This special Easter season we as Christians again pause to reflect on the Passion of Christ. As an attorney, I have always been intrigued by one aspect of the Passion: the criminal trial culminating in the death sentence and execution of Jesus. The Gospels provide four narratives of this trial.  Matt. 26:47-68; Mark 14:43-65; Luke 22:47-71 and John 28:3-38.  These passages describe both Jesus’ trial before the Sanhedrin and his later trial before Pontius Pilate. Together, they provide very telling insights into the mockery and irregularity of these proceedings.

The Trial of Jesus Christ

Lawyers would call the following “reversible errors” committed by the judges in the trial of Jesus.  What is even more egregious, the ones in charge of the prosecution of Jesus were the most astute lawyers and highest courts in Israel at the time, who surely must have recognized the injustices being committed.

 An Illegal Arrest – Jesus had just celebrated the Passover Feast, probably in the home of Mark on the outskirts of Jerusalem.  Scripture tells us that after that feast, Jesus and the eleven went to Gethsemane to pray. At the approach of midnight, a mob led by Roman soldiers, members of the Temple Guard carrying swords and torches, accompanied by Judas, arrest Jesus.

Privately Examined – Jesus was taken to Annas’ house, the brother of the High Priest Caiaphas, and there examined in private – a violation of Hebrew law.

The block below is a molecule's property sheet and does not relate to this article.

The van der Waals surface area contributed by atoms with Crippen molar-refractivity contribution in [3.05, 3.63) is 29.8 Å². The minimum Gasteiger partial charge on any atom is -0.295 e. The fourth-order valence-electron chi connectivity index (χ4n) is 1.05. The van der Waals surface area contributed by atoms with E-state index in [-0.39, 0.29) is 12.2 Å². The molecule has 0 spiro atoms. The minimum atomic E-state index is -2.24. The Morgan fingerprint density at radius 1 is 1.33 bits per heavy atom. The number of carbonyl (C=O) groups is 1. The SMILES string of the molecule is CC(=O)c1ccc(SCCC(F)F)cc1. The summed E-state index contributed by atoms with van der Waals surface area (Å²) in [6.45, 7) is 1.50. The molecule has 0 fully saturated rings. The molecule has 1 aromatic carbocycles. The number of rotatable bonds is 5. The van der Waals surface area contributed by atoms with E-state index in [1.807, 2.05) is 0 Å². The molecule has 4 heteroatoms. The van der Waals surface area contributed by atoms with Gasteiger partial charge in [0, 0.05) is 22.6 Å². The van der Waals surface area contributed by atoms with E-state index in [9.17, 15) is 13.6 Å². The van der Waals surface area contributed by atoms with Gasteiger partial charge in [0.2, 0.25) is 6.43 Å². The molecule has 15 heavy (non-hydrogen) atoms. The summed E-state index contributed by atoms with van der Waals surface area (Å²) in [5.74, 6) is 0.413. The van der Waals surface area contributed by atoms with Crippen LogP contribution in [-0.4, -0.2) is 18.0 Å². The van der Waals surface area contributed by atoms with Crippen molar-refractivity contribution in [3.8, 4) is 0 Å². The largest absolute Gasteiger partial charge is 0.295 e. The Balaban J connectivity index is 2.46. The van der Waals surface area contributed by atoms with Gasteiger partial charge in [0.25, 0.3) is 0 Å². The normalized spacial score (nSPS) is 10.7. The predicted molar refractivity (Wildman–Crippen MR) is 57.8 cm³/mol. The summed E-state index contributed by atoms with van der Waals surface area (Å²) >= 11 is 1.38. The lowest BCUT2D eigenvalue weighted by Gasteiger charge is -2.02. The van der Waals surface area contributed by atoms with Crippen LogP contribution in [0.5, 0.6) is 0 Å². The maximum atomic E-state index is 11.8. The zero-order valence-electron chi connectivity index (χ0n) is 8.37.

The Proceedings Were Conducted At Night – The trial of a capital case was strictly forbidden at night.  The analogy used in the Talmud was like the treating of a wound.  Care was required to examine the evidence in the clear light of day.

Court Convened Before The Morning Sacrifice – The Great Sandhedrin convened court at the close of the morning sacrifice and had to conclude before the evening sacrifice. 

  The Proceedings Were Conducted On The Day Preceding The Jewish Sabbath.  Court could not be held on the Sabbath, or a feast day, or any holy day.

 Trial Was Conducted In One Day.  To assure due deliberation and reflection, particularly where a human life was at stake, Hebrew law required that the trial should last a minimum of two days to allow time for the judges to sleep, fast, meditate and pray.

Sentence Was Pronounced On Uncorroborated Confession.  A fundamental principle of Hebrew law prohibited conviction of a crime based solely on the confession of the accused; the law required corroboration by two witnesses.

 The Verdict Was Unanimous.  A simultaneous and unanimous verdict of guilt rendered on the day of trial had the effect of an acquittal.  Bear in mind there were no advocates.  The judges were deemed the defenders of the accused.  Thus, a unanimous verdict meant the accused had no friend or defender on the panel.  To the Jewish mind, this was the equivalent of mob violence. Scripture tells us:  “And straightway in the morning the chief priests held a consultation with the elders and scribes and the whole council, and bound Jesus, and carried him away, and delivered Him to Pilate.”  (Mark 15:1). 

This litany of procedural errors confirms the travesty of injustice and the political show trial of Jesus. While we look back with disdain upon the mocking criminal conviction of the One who alone embodied innocence, we are also regard it as a necessary stepping stone in God’s plan of redemption through the cross. 

Larry L. Crain is a trial attorney specializing in civil rights and constitutional law.  He is a frequent speaker on the trial of Christ to church groups and gatherings. Crain Law Group, PLLC

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